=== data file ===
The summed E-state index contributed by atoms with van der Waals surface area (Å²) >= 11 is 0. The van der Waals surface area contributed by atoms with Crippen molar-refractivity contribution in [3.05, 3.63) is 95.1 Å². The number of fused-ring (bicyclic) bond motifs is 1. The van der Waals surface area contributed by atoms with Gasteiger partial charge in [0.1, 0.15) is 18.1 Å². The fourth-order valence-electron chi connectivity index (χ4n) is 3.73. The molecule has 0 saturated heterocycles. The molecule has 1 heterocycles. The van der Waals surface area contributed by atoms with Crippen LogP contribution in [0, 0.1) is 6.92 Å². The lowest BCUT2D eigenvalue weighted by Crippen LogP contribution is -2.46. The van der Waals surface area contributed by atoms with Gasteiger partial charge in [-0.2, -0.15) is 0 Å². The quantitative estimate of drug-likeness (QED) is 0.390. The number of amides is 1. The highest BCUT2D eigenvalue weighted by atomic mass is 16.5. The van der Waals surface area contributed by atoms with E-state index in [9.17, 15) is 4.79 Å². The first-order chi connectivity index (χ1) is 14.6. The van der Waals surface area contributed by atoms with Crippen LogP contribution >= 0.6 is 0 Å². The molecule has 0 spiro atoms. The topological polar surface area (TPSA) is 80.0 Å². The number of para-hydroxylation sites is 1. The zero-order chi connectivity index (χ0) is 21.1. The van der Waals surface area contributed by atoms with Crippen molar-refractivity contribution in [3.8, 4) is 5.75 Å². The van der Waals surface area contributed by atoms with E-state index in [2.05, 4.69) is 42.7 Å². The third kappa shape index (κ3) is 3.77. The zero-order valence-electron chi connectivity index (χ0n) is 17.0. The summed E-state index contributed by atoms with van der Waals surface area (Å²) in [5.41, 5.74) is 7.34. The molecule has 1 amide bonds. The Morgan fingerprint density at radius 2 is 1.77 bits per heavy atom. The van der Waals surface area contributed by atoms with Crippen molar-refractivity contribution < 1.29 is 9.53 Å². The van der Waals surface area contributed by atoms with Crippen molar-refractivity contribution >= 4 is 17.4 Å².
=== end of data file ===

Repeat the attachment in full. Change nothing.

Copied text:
The summed E-state index contributed by atoms with van der Waals surface area (Å²) >= 11 is 0. The van der Waals surface area contributed by atoms with Crippen molar-refractivity contribution in [3.05, 3.63) is 95.1 Å². The number of fused-ring (bicyclic) bond motifs is 1. The van der Waals surface area contributed by atoms with Gasteiger partial charge in [0.1, 0.15) is 18.1 Å². The fourth-order valence-electron chi connectivity index (χ4n) is 3.73. The molecule has 0 saturated heterocycles. The molecule has 1 heterocycles. The van der Waals surface area contributed by atoms with Crippen LogP contribution in [0, 0.1) is 6.92 Å². The lowest BCUT2D eigenvalue weighted by Crippen LogP contribution is -2.46. The van der Waals surface area contributed by atoms with Gasteiger partial charge in [-0.2, -0.15) is 0 Å². The quantitative estimate of drug-likeness (QED) is 0.390. The number of amides is 1. The highest BCUT2D eigenvalue weighted by atomic mass is 16.5. The van der Waals surface area contributed by atoms with E-state index in [9.17, 15) is 4.79 Å². The first-order chi connectivity index (χ1) is 14.6. The van der Waals surface area contributed by atoms with Crippen LogP contribution >= 0.6 is 0 Å². The molecule has 0 spiro atoms. The topological polar surface area (TPSA) is 80.0 Å². The number of para-hydroxylation sites is 1. The zero-order chi connectivity index (χ0) is 21.1. The van der Waals surface area contributed by atoms with Crippen molar-refractivity contribution in [3.8, 4) is 5.75 Å². The van der Waals surface area contributed by atoms with E-state index in [2.05, 4.69) is 42.7 Å². The third kappa shape index (κ3) is 3.77. The zero-order valence-electron chi connectivity index (χ0n) is 17.0. The summed E-state index contributed by atoms with van der Waals surface area (Å²) in [5.41, 5.74) is 7.34. The molecule has 1 amide bonds. The Morgan fingerprint density at radius 2 is 1.77 bits per heavy atom. The van der Waals surface area contributed by atoms with Crippen molar-refractivity contribution < 1.29 is 9.53 Å². The van der Waals surface area contributed by atoms with Crippen molar-refractivity contribution >= 4 is 17.4 Å².